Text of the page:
Successful knowledge management relies also on the culture of an organization.  In regard to knowledge management, several definitions abound on the meaning of organizational culture but according to Tyler (1871.pp.11-16), it is that complex whole which includes knowledge, belief art, morals, law, custom and any other capabilities and habits acquired by a of society.  This definition applies to the organization.  The knowledge culture of organizations is closely related to how its successful knowledge management.  This is seen in the way is motivates and enable its people to create, utilize distribute and share knowledge with others.  An organization that breeds this culture climbs a notch higher in terms of knowledge management.  The success of an organization management plan heavily depends on the culture that builds on knowledge sharing amongst employees.  This culture is shaped by the daily interactions of people in an organization both in formal and informal setting. Organizations that foster supportive networks and that are productive social interactions among it stay ahead of others. A clear understanding of the cultures of others outside the organization also contributes. Kotter and Heskett identify the constructive culture. This culture is characterized by the quality workplace, limited turnover, the quality of products and customer service and organizational adaptability. This they say positively relate to the success of knowledge management. Therefore, in as much as a technology may be provided to facilitate effective knowledge management, the end success will greatly depend on the role played by organizational culture.  Most firms invest in reward system, opportunities for more interactive discussion forms and information systems, leadership and so on (Drucker, 1999pp.66, Delong and faney 2000pp.51, Gupta and Gevindaran, 2000pp.84 &Venger et al. 2002pp.76). This contributes to successful knowledge management.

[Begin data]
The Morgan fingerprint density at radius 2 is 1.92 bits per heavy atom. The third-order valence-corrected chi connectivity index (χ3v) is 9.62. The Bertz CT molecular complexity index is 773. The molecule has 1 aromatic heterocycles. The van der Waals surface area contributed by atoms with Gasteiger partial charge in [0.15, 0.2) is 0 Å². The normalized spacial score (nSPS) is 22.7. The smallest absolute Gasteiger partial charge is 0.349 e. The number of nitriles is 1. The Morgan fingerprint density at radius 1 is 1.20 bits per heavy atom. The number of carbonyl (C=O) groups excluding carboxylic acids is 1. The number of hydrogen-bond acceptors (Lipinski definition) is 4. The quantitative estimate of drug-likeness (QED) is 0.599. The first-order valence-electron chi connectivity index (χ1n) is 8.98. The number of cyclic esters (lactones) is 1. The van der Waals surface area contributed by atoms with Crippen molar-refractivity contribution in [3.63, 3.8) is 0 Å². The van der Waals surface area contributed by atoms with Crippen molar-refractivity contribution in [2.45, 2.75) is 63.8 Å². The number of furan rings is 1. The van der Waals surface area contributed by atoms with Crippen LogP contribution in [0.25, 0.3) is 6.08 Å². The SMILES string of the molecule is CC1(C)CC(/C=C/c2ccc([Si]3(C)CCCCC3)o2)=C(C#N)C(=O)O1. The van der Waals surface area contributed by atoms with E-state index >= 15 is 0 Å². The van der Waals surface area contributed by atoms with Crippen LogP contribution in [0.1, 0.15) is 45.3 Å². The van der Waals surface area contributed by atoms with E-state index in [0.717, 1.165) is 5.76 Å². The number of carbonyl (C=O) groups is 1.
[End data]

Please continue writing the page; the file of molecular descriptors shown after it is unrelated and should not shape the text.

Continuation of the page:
Different organizations have different leadership styles.  However, organizations with leadership that promotes trust, tolerance for mistakes, autonomy willingness to change.  Adaptability on so on positively play critical role to enhancement of knowledge culture.  This is according to Ribiene and Sitor, 2003 and Bixler (2002pp.91-98).  They continue to say that this kind of leadership should trickle down from top management level to the lower level managers in the organization.  Therefore a strong correlation exists between an organization knowledge culture and leadership which are integral to successful knowledge management (Kluge et al, 2001 marsh and Satylades 2003; Relch and Welch 2005). Similarly, an organizational culture that is adaptive to changes in the external environment, flexible to adopting new technologies and values knowledge ultimately depicts successful knowledge management.  A constructive organization culture positively relates to outcomes such as communication quality, less turnover, creativity, clarity, better products and customer satisfaction.  (Klein, A.S., Masi, R. J and Weidness, C.K., 1995pp.121-26)